Guzman v. Social Security Administration Commissioner
MEMORANDUM OPINION. Signed by Honorable James R. Marschewski on October 29, 2013. (lw)
IN THE UNITED STATES DISTRICT COURT
WESTERN DISTRICT OF ARKANSAS
FORT SMITH DIVISION
VALERIE CARLENE GUZMAN
CIVIL NO. 13-2129
CAROLYN W. COLVIN, Commissioner
Social Security Administration
Presently before this Court is the Defendant’s Motion to Dismiss for failure to state a claim.
ECF. No. 8. On August 6, 2010, Plaintiff filed applications for disability insurance benefits (“DIB”)
and supplemental security income (“SSI”). These claims were denied initially on and upon
reconsideration. On March 26, 2012, an Administrative Law Judge (ALJ) issued a decision denying
Plaintiff’s applications for Title II and Title XVI benefits. Plaintiff appealed this decision to the Appeals
Council, but said request for review was denied on December 11, 2012, when the Appeals Council sent,
by mail addressed to the Plaintiff and to her representative, notice of its December 11, 2012, denial
and of the right to commence a civil action within sixty (60) days from the date of receipt. ECF No.
9-1. Plaintiff filed her Complaint with this court on May 9, 2013. ECF No. 1.
On August 19, 2013, the Defendant filed its Motion to Dismiss for failure to state a claim
and brief in support. ECF Nos. 8, 9. At the Plaintiff’s request, Plaintiff’s deadline for filing a
response to said motion was extended until October 18, 2013. ECF No. 10. However, Plaintiff has
failed to file a response.
The Defendant asserts that Plaintiff’s complaint fails to state a claim upon which relief can
be granted since it was not filed within the time limitation specified. In 42 U.S.C. § 405(g), the
Plaintiff is required to commence a civil action within 60 days after the date the Notice of Final
Decision is mailed to the Plaintiff, or within any time as extended by the Appeals Council of the
Social Security Administration.
Judicial review of the Commissioner’s determination is limited in scope by 42 U.S.C. §
405(g). The Supreme Court has specifically held that § 405(h) prevents review of the Secretary’s
decisions except as provided in § 405(g) of the Act. Sheehan v. Secretary of Health, Ed. & Welfare,
593 F.2d 323, 325 (8th Cir. 1979) (citing Weinberger v. Salfi, 422 U.S. 749, 95 S.Ct. 2457, 45
L.Ed.2d 522 (1975)). Section 405(g) provides in pertinent part:
Any individual, after a final decision of the
Commissioner made after a hearing to which he was
a party, irrespective of the amount in controversy, may
obtain a review of such decision by a civil action
commenced within sixty days after the mailing to him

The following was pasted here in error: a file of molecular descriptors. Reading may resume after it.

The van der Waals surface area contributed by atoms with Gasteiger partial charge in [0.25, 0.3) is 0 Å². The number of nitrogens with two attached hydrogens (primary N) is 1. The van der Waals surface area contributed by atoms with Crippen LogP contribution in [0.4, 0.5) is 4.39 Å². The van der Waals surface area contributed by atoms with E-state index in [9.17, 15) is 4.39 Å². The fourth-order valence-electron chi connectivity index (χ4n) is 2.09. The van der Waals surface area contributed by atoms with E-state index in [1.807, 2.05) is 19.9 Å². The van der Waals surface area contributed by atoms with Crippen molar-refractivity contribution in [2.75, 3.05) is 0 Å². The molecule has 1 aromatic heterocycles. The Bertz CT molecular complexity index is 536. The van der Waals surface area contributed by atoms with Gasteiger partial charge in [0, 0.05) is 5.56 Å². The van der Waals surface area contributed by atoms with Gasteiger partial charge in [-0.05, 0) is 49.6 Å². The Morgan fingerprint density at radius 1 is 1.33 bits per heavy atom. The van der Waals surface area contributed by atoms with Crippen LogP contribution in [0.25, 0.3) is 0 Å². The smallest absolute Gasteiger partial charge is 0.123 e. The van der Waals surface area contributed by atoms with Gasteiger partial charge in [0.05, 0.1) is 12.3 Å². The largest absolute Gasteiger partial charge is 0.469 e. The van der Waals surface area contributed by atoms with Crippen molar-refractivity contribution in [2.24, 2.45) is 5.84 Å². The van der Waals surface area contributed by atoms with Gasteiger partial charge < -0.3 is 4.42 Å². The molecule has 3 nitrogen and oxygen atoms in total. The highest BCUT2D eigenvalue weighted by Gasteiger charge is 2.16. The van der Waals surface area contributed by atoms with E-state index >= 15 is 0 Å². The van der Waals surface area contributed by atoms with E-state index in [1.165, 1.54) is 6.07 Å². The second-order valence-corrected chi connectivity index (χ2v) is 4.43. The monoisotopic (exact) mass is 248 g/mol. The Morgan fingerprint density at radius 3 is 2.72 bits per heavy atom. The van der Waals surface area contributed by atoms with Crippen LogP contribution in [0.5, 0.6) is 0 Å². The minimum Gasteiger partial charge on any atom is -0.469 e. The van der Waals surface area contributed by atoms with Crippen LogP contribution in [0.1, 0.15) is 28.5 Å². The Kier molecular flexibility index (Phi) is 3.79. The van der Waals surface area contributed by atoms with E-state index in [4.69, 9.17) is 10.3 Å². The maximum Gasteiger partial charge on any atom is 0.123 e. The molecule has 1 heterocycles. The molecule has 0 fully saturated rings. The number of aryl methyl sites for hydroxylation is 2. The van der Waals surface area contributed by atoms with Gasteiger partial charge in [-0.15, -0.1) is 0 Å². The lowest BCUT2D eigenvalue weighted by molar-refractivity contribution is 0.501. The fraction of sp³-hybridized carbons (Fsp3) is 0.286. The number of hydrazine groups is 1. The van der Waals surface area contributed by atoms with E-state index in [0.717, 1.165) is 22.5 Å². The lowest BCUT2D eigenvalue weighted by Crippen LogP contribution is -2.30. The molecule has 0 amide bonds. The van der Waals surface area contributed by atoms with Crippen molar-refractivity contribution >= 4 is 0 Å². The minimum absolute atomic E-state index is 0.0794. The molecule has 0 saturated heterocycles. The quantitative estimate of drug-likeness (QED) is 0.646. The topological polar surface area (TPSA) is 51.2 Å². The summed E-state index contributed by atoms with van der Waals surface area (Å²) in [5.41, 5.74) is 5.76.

of notice of such decision or within such further time
as the Commissioner may allow.
Accordingly, the final decision of the Commissioner is binding unless the claimant files an
action in a Federal district court within 60 days after receipt of the notice of the Appeals Council’s
decision. See also 20 C.F.R. §§ 404.981, 422.210. The date of receipt is presumed to be five days
after the date of such notice, unless there is a reasonable showing to the contrary made to the Appeals
Council. 20 C.F.R. §§ 404.901, 422.210(c).
The Supreme Court, in Bowen v. City of New York, 476 U.S. 467, 481, 106 S.Ct. 2022
(1986), ruled that the 60 day time period specified in section 205(g) of the Social Security Act, 42
U.S.C. § 405(g), is a period of limitation, which in a rare case can be tolled by the Commissioner
or the courts. The Eighth Circuit has upheld the 60 days time limitation. Hammonds v. Bowen, 870
F.2d 446, 448 (8th Cir. 1989); Turner v. Bowen, 862 F.2d 708, 710 (8th Cir. 1988)(per curiam).
Here, the Appeals Council’s decision denying Plaintiff's request for review is dated
December 11, 2012. Under the regulations, receipt of the notice would be presumed five days
thereafter, on December 16, 2012. Thus, to be considered timely, Plaintiff must have commenced
her civil action on or before February 15, 2013. Plaintiff’s Complaint in this case was not filed until
May 9, 2013, and she has provided the Court with no reasonable justification for this delay. As such,
there are no extraordinary circumstances present in this case to justify extending the 60 day period.
Therefore, we find Plaintiff’s Complaint fails to state a claim upon which relief can be granted and
recommend that this action be dismissed with prejudice.
IT IS SO ORDERED this 29th day of October 2013.
/s/ J. Marschewski
HON. JAMES R. MARSCHEWSKI
CHIEF UNITED STATES MAGISTRATE JUDGE
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